C01: Finding, Merging, and Cleaning Event Data
C02: Dealing with Event Logs of Different Sizes and at Different Levels of Granularity
C03: Creating Representative Benchmarks
C04: Dealing With Concept Drift
C05: Finding a Suitable Representational Bias
C06: Balancing Between Multiple Objectives
C07: Cross-Organizational Mining
C08: Providing Operational Support
C09: Combining Process Mining With Other Types of Analysis
C10: Improving Usability for Non-Experts

These and other parts of the text were discussed in detail. Some of the points discussed where (thanks to Boudewijn for summarizing the discussion)

GP1: The term “logs” is misleading here. We agreed on saying that “the recording of events should be treated as a first class citizen”.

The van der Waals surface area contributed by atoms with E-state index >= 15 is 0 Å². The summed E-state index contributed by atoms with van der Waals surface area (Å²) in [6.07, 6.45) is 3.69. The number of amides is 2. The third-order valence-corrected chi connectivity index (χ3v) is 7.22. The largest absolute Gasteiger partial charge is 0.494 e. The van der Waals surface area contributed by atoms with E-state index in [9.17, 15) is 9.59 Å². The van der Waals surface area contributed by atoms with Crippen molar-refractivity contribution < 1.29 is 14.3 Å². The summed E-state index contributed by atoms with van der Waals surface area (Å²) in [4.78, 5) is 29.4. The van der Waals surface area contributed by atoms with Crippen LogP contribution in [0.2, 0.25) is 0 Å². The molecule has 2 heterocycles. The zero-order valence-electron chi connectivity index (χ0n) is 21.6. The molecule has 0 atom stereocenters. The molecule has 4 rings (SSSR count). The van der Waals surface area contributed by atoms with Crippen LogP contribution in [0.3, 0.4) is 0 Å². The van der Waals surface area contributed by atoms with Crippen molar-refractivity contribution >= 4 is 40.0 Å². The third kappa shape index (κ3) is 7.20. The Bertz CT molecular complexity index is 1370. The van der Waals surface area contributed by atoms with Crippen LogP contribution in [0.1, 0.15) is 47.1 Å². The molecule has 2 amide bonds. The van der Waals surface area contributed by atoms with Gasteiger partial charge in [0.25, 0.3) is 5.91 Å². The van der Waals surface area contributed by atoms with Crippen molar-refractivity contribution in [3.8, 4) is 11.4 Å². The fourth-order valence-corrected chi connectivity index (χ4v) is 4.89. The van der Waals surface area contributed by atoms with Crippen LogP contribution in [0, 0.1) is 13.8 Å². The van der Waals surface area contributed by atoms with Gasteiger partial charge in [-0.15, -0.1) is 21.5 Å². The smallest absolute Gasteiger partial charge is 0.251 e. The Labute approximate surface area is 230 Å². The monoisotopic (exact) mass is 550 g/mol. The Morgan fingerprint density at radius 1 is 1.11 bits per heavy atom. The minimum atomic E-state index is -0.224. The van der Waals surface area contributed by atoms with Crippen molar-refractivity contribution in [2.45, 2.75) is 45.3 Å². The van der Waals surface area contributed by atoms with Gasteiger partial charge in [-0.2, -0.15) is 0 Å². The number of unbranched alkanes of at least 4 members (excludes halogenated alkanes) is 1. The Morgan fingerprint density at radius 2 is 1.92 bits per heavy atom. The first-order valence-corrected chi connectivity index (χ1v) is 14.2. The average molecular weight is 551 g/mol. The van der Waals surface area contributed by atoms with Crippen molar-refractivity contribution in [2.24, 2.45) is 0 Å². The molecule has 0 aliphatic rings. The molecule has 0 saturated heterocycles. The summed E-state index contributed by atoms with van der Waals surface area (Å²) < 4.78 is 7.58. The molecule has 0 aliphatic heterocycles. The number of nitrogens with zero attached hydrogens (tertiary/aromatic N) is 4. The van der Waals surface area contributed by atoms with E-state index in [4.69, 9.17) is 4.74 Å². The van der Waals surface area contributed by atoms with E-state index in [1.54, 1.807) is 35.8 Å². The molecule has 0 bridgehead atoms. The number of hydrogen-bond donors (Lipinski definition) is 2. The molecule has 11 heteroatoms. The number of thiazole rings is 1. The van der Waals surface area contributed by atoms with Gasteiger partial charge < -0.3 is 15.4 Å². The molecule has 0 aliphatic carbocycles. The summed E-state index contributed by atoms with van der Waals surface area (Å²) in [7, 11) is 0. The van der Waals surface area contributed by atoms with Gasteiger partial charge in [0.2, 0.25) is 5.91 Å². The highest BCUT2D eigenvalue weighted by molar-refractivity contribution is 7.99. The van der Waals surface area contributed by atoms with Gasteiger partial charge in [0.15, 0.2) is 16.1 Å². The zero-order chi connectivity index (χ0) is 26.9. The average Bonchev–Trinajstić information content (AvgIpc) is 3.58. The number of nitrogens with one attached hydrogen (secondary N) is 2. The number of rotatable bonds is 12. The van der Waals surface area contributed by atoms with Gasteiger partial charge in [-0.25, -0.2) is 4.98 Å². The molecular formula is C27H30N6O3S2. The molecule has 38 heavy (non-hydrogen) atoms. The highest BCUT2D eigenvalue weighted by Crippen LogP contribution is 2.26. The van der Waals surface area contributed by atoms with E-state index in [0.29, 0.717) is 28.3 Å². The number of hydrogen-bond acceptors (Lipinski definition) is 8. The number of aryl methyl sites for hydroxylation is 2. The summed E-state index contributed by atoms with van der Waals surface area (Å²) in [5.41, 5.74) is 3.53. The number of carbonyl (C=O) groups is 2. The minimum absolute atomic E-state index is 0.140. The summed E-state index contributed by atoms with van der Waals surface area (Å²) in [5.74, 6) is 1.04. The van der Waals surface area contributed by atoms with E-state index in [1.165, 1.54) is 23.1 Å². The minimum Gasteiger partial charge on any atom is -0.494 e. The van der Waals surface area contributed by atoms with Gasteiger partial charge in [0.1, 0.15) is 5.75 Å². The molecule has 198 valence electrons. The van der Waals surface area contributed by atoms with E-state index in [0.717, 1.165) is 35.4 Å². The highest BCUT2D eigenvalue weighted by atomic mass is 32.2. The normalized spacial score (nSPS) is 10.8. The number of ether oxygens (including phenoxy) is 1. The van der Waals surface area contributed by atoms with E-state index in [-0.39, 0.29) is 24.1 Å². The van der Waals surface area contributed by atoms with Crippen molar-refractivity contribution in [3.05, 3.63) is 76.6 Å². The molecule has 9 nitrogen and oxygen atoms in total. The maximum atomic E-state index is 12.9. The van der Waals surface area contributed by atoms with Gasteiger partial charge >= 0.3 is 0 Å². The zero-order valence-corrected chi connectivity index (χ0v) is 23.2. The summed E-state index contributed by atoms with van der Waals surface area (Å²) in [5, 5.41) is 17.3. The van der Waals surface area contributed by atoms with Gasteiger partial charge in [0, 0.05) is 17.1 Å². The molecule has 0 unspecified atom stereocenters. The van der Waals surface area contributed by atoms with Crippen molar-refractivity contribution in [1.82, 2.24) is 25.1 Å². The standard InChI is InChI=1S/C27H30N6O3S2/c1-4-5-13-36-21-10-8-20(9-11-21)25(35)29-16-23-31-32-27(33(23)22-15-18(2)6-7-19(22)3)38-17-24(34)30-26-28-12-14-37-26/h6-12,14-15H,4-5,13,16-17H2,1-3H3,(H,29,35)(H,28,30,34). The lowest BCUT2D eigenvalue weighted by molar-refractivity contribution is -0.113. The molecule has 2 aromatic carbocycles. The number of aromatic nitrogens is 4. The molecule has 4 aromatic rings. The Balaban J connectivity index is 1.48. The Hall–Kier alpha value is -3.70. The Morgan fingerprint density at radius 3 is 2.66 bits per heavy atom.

GP3: Here, we should say “Concurrency, choice and other constructs should be supported by process mining algorithms.”

GP5: Since models can be different on various levels of abstractions and they basically are views on the data, we should say: “Models should be treated as purposeful abstractions of reality”. In the text, it should be mentioned that these models are not necessarily graphical.

GP6: “Process Mining should be a continuous process”

C2: “Dealing with complex event logs having various characteristics” The term “real-life” should be mentioned in the text, but not in the title, where it should be explained that real-life logs typically have specific characteristics, i.e. large size, many attributes, many event types, many different cases etc.

C6: The question was raised whether we should replace “objectives” with some concrete examples, of if we should rephrase this to state that a balance between quality metrics should be found, specific to your purpose.